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Thread: consists

  1. #1
    sash2008 is offline Senior Member
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    consists

    This word consists of three morphemes.
    This word is consisted of three morphemes.

    Which one is correct?

  2. #2
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    engee30 is offline Key Member
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    Smile Re: consists

    Quote Originally Posted by sash2008 View Post
    This word consists of three morphemes.
    This word is consisted of three morphemes.

    Which one is correct?

  3. #3
    sash2008 is offline Senior Member
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    Re: consists

    Thank you
    How can I use the passive form?
    In which example?

  4. #4
    engee30's Avatar
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    Unhappy Re: consists

    Quote Originally Posted by sash2008 View Post
    Thank you
    How can I use the passive form?
    In which example?
    I guess the form be consisted of is not used at all. However, you could say be comprised of instead.

  5. #5
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    Re: consists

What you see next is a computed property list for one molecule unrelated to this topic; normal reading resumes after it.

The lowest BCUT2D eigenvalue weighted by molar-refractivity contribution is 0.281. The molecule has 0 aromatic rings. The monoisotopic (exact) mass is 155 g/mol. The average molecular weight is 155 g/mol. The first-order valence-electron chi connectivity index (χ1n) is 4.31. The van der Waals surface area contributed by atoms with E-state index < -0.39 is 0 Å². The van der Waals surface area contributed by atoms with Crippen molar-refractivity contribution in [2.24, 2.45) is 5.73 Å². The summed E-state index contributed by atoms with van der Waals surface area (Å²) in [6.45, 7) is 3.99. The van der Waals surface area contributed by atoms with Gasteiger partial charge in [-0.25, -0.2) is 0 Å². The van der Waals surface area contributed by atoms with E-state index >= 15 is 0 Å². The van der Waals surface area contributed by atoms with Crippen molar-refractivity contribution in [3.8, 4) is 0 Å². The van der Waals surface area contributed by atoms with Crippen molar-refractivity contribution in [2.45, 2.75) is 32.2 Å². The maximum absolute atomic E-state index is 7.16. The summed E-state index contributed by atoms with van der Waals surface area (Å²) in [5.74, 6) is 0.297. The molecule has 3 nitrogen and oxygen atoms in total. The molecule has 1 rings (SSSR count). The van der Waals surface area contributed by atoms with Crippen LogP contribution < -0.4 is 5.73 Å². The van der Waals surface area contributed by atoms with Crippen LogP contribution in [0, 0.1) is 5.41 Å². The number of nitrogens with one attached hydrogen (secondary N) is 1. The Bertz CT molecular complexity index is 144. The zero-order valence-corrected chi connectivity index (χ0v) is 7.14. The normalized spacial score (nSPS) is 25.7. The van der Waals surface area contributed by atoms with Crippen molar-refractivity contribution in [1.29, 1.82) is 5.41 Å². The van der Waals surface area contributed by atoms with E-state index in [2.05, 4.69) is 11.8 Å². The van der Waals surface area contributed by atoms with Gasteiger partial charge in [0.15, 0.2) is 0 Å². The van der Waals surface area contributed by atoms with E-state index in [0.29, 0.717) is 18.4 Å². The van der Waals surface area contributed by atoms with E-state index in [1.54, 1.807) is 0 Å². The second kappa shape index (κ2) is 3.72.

Quote Originally Posted by engee30 View Post
    I guess the form be consisted of is not used at all. However, you could say be comprised of instead.
    'Comprise' is another contentious word. Many people routinely use it in a way that many other people would call wrong.

    The argument is this:
    Comprise means 'to consist of', 'to be composed of'.
    The word consists of three morphemes. The word is composed of three morphemes. BUT. The word comprises three morphemes.
    Not The word is comprised of three morphemes.

    'Comprise' already comprises the 'of' component.
    It's similar to 'contain'. If a word contains three morphemes, we don't say it's contained of three morphemes (yet).

    See here for a brief discussion (under the 'usage' section).
    comprise - Definition from the Merriam-Webster Online Dictionary

    However, the battle for this word by purists is probably lost, given the tone of this entry.

  6. #6
    sash2008 is offline Senior Member
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    Re: consists

    Thank you Raymott
    So, I'll never see "is consisted of".

  7. #7
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    Re: consists

    Quote Originally Posted by sash2008 View Post
    Thank you Raymott
    So, I'll never see "is consisted of".
    No, I wouldn't claim that you'll never see it. That would be inviting posters to cut and paste all sorts of examples from the net.
    X consists of ... is better English than: X is consisted of ...

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